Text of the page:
Tech Predictions for the Decade
02:00 AM Jan. 20, 2003 PT
By Elisa Batista
How will technology change our lives in the next 10 years?
If scientists and analysts at the market research firm IDC are proven right, paraplegics will be able to walk thanks to sensors embedded in their legs that will receive directions from a computer.
Doctors will monitor a person's vital signs through a computer that is connected to tiny sensors implanted inside the body.
Buildings made of "nanotubes," or carbon particles that are a thousand times stronger than steel, will withstand virtually any natural disaster.
And the Web will be intelligent enough to give users exactly what they are looking for: no more scouring hundreds of pages on Google.
These are but a few of the predictions made by IDC last week about the technologies of the future, said John Gantz, chief research officer for IDC.
While even IDC admits that some of these concepts are a bit far-fetched -- like molecular-level "nanomachines" that spin cloth, make buildings and manufacture prescription drugs. Other researchers and scientists agree that many of these ideas will eventually materialize.
Take, for example, the concept of the "semantic" Web, a next-generation version of the Internet that will enable users to obtain more precise information by utilizing computerized "agents" that find exactly what they want online. Today, if users search for "books about Agatha Christie" on Google, they receive hundreds of search results leading to information on the books written by Christie. In contrast, semantic Web agents will be intelligent enough to decipher the word "about" and find biographies on the writer rather than her works, Gantz said.
Other futuristic technology poised for human consumption is the implanted sensor. Gantz pointed out that University of Reading professor Kevin Warwick, who has a sensor implanted in his left arm, has undergone experiments in which scientists have been able to cause a tingling sensation in his left index finger by sending information to his nervous system. This is good news for paraplegics who may someday regain feeling in their legs by having a similar chip implanted in their bodies.
Gantz expects the implanted sensor to hit the market in "three or four years" in devices already attached to the body, such as pacemakers and prosthetics.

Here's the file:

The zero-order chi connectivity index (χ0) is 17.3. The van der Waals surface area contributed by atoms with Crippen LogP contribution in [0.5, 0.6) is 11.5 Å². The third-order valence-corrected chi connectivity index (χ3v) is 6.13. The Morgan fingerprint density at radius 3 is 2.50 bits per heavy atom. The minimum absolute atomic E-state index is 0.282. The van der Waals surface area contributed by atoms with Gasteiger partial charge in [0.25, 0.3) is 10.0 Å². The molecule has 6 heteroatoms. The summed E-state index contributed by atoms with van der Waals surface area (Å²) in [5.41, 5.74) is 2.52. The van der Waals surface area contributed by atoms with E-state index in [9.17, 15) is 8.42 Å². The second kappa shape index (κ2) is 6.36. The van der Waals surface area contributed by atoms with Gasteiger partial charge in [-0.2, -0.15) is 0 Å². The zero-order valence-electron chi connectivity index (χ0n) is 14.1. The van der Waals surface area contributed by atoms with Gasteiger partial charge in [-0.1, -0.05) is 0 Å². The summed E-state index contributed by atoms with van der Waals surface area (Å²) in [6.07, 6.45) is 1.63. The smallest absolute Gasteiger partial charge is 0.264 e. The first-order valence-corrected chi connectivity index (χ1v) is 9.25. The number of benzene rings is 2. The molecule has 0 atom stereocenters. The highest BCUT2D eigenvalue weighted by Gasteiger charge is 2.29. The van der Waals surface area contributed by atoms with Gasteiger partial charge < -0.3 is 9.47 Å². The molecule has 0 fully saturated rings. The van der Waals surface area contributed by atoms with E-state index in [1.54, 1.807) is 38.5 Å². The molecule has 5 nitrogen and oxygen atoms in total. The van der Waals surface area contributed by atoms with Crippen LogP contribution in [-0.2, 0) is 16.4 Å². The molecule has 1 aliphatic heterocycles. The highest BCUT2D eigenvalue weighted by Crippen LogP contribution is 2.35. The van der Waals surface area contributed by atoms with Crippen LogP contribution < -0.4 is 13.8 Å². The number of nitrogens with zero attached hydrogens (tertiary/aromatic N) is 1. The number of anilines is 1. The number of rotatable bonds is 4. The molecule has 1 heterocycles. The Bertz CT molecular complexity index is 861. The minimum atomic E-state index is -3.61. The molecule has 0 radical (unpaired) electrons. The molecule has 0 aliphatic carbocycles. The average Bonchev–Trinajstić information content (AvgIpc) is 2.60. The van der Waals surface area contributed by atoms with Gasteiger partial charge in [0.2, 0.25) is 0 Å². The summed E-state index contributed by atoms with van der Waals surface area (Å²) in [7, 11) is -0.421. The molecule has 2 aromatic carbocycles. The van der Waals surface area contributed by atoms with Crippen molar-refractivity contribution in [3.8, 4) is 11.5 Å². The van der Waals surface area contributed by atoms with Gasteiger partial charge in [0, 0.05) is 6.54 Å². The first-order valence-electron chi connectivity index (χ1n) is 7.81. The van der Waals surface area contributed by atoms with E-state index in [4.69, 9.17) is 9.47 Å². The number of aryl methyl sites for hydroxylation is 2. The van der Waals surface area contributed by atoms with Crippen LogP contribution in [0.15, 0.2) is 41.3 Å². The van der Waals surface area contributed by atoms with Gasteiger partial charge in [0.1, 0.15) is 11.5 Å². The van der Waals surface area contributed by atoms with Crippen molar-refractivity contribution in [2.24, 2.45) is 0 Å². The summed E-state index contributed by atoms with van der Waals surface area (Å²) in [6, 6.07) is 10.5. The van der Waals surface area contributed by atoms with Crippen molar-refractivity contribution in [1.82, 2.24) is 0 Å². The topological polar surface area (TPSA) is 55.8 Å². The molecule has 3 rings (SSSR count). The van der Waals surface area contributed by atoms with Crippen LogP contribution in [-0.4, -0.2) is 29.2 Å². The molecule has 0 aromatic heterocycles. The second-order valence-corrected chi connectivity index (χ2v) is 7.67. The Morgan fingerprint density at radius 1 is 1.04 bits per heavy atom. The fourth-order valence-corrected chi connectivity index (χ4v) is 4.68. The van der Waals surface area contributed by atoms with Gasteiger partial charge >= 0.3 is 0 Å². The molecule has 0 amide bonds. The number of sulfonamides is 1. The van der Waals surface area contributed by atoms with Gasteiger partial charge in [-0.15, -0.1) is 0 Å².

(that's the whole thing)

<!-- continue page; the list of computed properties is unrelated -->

More complex applications of these sensors, such as helping a paraplegic walk or developing memory aids and even smarter prosthetics, are 10 years away, added Gantz.
Within that same time frame, he expects auto manufacturers to install "smart dust" sensors -- the size of a pencil eraser -- inside their cars. The sensors will alert a mechanic when parts need to be replaced.
"We are referring to very small sensors that fit on top of a penny," Gantz said. "Things are shrunk down pretty small."
Wireless technology may be hot right now with the proliferation of cell phones and Wi-Fi wireless Internet use in coffee shops, airports, homes and offices, but Gantz doesn't expect so-called "lily pads" to take off in 10 years -- or ever. Even though lily pads, or interlinked Wi-Fi networks that would give users free Internet access anywhere in the country, are often talked about in the industry, Gantz doesn't expect wireless phone companies to help it along.
The reason is that an open wireless network would let customers make free calls over the Net anywhere in the country and tap into their e-mail and the Web without having to pay roaming charges. That means less revenue for the wireless carriers, Gantz said.
However, Gantz expects so-called nanotubes, or molecule-thick carbon sheets, to make up the bulk of laptop computer displays and circuits in 10 years. Since nanotubes are a thousand times stronger than steel, some nanotechnology experts expect buildings and other industrial materials will one day be constructed with them.
A home built with nanotubes could withstand any natural disaster including floods, earthquakes and hurricanes.
Gantz also expects to see bendable electronic paper and flat-panel computers made with similar carbon material called plastic transistors. He predicts the first e-newspapers and bendable computers will hit the market in three years.
Story location at Wired Magazine: http://www.wired.com/news/business/0,1367,57238,00.html